Jeffreys Bay has experienced all the glory of a red tide this year, as the ocean came alive at light with lumo waves breaking in the bay.
We have also experienced the smell of the red tide and experienced fish washing up on our beaches.
Clive Wright explores what causes the red tide:
The bioluminescence is the result of a chemical reaction in relatively large cells (they can be up to about 1mm in size) in special organelles called scintillons.
The reaction involves the action of an enzyme called luciferase on a chemical called luciferin which produces the spectacular light show in the water.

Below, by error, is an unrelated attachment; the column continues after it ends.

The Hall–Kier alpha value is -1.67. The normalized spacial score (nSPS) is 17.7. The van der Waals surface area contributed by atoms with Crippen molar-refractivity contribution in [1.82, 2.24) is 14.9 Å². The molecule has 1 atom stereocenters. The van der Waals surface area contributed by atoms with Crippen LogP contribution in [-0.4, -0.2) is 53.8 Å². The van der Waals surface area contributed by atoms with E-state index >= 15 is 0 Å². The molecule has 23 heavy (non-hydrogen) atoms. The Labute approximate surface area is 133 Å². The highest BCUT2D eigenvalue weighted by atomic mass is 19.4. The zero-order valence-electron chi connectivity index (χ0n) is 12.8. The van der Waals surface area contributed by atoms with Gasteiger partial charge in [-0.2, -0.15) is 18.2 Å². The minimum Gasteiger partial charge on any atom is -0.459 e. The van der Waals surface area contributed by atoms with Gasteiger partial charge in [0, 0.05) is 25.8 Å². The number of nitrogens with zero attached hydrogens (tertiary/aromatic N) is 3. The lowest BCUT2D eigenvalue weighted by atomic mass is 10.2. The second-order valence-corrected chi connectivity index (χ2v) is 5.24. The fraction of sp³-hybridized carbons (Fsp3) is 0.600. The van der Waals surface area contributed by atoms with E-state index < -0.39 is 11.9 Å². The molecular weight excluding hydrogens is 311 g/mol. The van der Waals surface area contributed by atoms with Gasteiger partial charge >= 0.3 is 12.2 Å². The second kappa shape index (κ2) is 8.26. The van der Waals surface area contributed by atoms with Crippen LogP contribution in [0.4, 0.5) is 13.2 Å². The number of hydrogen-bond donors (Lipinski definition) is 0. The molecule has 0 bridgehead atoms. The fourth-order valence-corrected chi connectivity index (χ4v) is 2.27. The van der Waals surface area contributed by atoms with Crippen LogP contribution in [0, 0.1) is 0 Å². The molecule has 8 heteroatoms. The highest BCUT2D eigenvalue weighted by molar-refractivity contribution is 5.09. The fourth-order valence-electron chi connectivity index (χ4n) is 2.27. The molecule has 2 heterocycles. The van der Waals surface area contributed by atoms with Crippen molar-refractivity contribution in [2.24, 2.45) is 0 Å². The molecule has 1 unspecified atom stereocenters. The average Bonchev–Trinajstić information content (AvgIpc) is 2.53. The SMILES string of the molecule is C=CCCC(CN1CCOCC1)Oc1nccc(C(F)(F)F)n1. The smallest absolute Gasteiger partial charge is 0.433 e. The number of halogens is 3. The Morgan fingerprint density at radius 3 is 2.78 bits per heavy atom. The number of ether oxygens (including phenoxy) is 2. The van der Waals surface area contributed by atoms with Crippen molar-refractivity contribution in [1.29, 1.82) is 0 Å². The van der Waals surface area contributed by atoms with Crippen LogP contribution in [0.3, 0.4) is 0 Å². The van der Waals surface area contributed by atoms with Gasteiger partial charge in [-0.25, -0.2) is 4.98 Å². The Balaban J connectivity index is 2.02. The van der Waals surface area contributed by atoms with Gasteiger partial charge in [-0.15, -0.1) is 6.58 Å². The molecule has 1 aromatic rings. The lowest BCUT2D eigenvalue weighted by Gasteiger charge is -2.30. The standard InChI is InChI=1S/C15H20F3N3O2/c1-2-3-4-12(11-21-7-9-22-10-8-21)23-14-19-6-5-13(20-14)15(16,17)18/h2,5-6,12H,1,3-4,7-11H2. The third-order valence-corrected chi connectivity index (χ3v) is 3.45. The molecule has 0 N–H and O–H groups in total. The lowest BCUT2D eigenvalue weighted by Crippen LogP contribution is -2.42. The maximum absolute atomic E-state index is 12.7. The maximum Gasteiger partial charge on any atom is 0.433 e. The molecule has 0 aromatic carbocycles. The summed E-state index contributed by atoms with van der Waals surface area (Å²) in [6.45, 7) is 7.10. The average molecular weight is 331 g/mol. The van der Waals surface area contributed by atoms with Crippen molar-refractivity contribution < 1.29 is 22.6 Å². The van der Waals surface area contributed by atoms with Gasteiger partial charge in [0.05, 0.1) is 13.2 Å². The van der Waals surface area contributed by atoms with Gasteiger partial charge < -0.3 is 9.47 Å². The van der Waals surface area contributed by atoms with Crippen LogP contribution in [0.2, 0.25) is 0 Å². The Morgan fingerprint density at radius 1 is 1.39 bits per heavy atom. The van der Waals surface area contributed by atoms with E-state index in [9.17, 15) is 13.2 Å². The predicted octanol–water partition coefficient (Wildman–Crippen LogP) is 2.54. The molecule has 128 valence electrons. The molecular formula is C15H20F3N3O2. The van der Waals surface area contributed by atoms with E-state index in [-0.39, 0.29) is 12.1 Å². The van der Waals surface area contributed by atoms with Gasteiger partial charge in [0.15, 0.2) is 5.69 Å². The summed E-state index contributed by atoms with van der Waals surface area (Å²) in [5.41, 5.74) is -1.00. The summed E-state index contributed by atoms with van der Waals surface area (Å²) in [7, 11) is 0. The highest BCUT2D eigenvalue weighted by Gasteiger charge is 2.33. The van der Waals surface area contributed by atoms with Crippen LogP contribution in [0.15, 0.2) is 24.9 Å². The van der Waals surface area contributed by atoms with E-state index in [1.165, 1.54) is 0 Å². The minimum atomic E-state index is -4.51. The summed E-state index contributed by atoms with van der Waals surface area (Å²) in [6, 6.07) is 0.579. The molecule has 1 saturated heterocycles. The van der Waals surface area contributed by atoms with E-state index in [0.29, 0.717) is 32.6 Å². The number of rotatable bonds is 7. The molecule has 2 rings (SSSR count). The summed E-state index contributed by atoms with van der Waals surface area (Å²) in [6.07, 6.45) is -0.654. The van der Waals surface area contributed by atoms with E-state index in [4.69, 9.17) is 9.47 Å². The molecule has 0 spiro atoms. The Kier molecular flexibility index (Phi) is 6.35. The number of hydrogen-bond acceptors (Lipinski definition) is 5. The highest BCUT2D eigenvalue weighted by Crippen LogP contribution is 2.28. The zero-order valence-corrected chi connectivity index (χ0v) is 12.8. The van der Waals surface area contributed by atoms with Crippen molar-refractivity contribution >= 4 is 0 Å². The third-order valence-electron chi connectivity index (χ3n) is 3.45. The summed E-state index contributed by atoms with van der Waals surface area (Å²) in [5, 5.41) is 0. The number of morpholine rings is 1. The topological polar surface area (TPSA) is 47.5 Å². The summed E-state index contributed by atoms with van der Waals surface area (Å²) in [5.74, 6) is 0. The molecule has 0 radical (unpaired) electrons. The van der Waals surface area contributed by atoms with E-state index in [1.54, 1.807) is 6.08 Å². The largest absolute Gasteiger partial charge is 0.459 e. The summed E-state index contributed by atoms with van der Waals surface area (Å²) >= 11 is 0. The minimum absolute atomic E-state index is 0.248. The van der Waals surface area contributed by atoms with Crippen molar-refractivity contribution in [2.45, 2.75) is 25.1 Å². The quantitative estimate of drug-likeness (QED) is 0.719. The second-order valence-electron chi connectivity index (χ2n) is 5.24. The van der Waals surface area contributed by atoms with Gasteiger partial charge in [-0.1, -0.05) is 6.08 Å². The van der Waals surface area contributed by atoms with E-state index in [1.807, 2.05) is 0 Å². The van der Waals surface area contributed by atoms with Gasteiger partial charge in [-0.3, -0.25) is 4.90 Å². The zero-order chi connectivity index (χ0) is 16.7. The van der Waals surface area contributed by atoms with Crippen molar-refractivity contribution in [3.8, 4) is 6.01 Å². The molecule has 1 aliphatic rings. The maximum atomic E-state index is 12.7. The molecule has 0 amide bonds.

Red by day, but blue by night as the sea turns into fairyland with billions of micro-organisms flashing their blue lights like an oceanic “blue light brigade”.
Whenever the organism is disturbed it lets off a tiny burst of light. So when a wave passes them they unite in a flash along the lip of the wave.
The resulting light show is spectacular. If you walk along the wet sand, the sand around your feet lights up in a celebration of your passing.
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All photo’s taken by Clive Wright.